There is a long list of American and British movies vying for a spot in the Competition lineup. From Greta Gerwig’s Little Women (a film that seems like a better fit for a world premiere at Telluride or Toronto) to Justin Kurzel’s The True History of The Kelly Gang, Steven Soderbergh’s The Laundromat, Armando Iannucci’s The Personal History of David Copperfield, the Safdie Brothers’ Uncut Gems or Ang Lee’s Gemini Man, many are the contenders for a prestige spot at the world’s oldest and newly competitive film festival. How many, if any, will make it into the lineup?
The biggest, and surely most controversial, rumor circulating right now is the possible invite sent out to Woody Allen’s stalled A Rainy Day In New York and to Roman Polanski and his An Officer and A Spy, his long-dreamed film adaptation of the infamous Dreyfus Affair. In light of the #MeToo movement, this might be seen as too risky a move by Alberto Barbera, especially after a couple of festivals where the number of films directed by female directors has been particularly low. Will the committee dare to take this step? Let’s wait and see.
Competition titles will not include just Oscar hopefuls and big-name directors, though. A fairly large contingent of more independent and critically lauded filmmakers, hailing from all parts of the world, will make the lineup. Italy might be represented by Pietro Marcello and his film version of Jack London’s Martin Eden, played by the Italian rising star Luca Marinelli; Giorgio Diritti’s Volevo nascondermi (I Wanted To Hide), biopic on the Italian artist Ligabue, starring the Cannes Best Actor winner Elio Germano, is being talked about for a potential lineup slot; while Qui rido io by one of Venice’s beloved directors, Mario Martone, is another likely entry.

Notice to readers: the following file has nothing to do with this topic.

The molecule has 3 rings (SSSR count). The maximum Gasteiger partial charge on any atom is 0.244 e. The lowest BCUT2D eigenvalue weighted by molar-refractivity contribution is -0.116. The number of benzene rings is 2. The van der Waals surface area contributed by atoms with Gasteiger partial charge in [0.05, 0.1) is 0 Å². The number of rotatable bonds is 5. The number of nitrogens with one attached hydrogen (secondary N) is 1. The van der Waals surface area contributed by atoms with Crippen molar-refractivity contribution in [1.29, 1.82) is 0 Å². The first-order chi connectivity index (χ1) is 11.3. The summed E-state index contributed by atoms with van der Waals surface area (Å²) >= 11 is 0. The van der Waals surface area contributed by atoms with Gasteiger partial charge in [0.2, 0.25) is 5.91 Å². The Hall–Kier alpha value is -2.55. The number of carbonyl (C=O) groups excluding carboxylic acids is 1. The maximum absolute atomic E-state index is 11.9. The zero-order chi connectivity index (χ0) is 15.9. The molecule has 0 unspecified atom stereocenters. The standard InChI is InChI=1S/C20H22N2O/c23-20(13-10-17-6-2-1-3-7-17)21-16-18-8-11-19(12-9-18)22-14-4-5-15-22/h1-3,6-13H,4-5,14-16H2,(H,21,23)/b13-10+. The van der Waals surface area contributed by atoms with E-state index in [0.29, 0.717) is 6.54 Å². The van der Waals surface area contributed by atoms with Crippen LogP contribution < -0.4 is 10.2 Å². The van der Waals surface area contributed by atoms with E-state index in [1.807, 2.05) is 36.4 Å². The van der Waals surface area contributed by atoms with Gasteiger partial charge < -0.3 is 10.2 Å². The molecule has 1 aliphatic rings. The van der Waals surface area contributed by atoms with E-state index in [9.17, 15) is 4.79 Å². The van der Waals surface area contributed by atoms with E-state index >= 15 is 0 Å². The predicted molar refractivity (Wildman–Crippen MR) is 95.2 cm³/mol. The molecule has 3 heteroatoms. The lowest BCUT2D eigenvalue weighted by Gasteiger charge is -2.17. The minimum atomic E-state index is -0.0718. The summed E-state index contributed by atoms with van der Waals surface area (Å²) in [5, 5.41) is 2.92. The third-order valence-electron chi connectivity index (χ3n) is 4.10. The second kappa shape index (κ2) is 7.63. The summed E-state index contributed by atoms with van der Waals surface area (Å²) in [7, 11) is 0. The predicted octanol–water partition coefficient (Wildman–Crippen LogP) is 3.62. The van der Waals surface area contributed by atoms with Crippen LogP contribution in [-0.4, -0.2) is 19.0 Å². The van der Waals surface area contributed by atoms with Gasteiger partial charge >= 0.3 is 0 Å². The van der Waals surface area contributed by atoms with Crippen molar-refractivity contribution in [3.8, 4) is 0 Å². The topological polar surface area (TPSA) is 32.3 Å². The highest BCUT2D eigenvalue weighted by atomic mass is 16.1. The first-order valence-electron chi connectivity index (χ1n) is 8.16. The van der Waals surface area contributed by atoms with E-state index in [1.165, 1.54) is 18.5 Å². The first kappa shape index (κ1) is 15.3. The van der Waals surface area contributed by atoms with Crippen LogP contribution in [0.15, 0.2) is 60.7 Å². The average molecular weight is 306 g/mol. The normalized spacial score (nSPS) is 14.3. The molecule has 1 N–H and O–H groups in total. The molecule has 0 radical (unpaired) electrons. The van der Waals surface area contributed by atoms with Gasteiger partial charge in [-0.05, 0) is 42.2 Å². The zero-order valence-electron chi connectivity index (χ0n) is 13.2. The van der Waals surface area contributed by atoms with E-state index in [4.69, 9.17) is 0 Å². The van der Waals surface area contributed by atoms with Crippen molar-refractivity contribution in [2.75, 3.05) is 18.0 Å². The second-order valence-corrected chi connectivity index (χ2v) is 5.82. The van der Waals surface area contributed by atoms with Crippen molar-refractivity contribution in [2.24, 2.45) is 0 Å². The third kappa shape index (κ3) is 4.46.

Having mentioned Roman Polanski earlier, the French contingent might also include Robert Guediguian’s Gloria Mundi and Hirokazu Kore-eda anticipated French-language debut The Truth, a family drama starring Juliette Binoche, Catherine Deneuve, Ethan Hawke and Ludivine Sagnier. Alice Winocour’s Proxima is yet another potential entry from Italy’s close neighbor.
Expanding the horizons from local and English-language hopefuls, Venice might see the return of Roy Andersson (with About Endlessness, the Swedish director’s follow-up to the Golden Lion winner A Pigeon Sat On A Branch Reflecting On Existence), and of Pablo Larrain, whose Spanish-language Ema is already one of the most anticipated foreign-language films of the year. Could Ulrich Seidl’s Wicked Games be a part of this wave of returns? The Austrian director’s long post-production process is notorious, but the movie was shot in Italy and it wrapped up filming over a year ago, so an eye must be kept open on that, as well as on Anthony Chen’s A Wet Season.
One of the questions waiting to be answered is how many female directors will be in the Competition list? In the year where the Art Biennale features a majority of female artists, it would be a strange countertendency to see women directors relegated to a tiny minority at the Film Biennale. Which female-directed movies could we see this year? Could it be First Cow, by the always brilliant Kelly Reichardt? Or maybe Alice Winocour’s Proxima and Chloe Zhao’s Nomadland? Expectations are rising over the presence of female directors at Cannes and Venice, and while the problem is being acknowledged, it needs to be acted upon.
In the end, there will always be surprises at the announcement. Will Netflix be warmly welcomed back? Rumors circulated back in April that Venice was considering shutting out the streaming giant. It would be a strange move, after Roma’s Golden Lion last year. It would mean that some of the titles mentioned in this preview would be certainly out of the picture (Uncut Gems, The Laundromat and Ema). As would be certainly one of the year’s most coveted film premieres for Venice, which is none other than Martin Scorsese’s The Irishman.
Translated to English from its original Italian.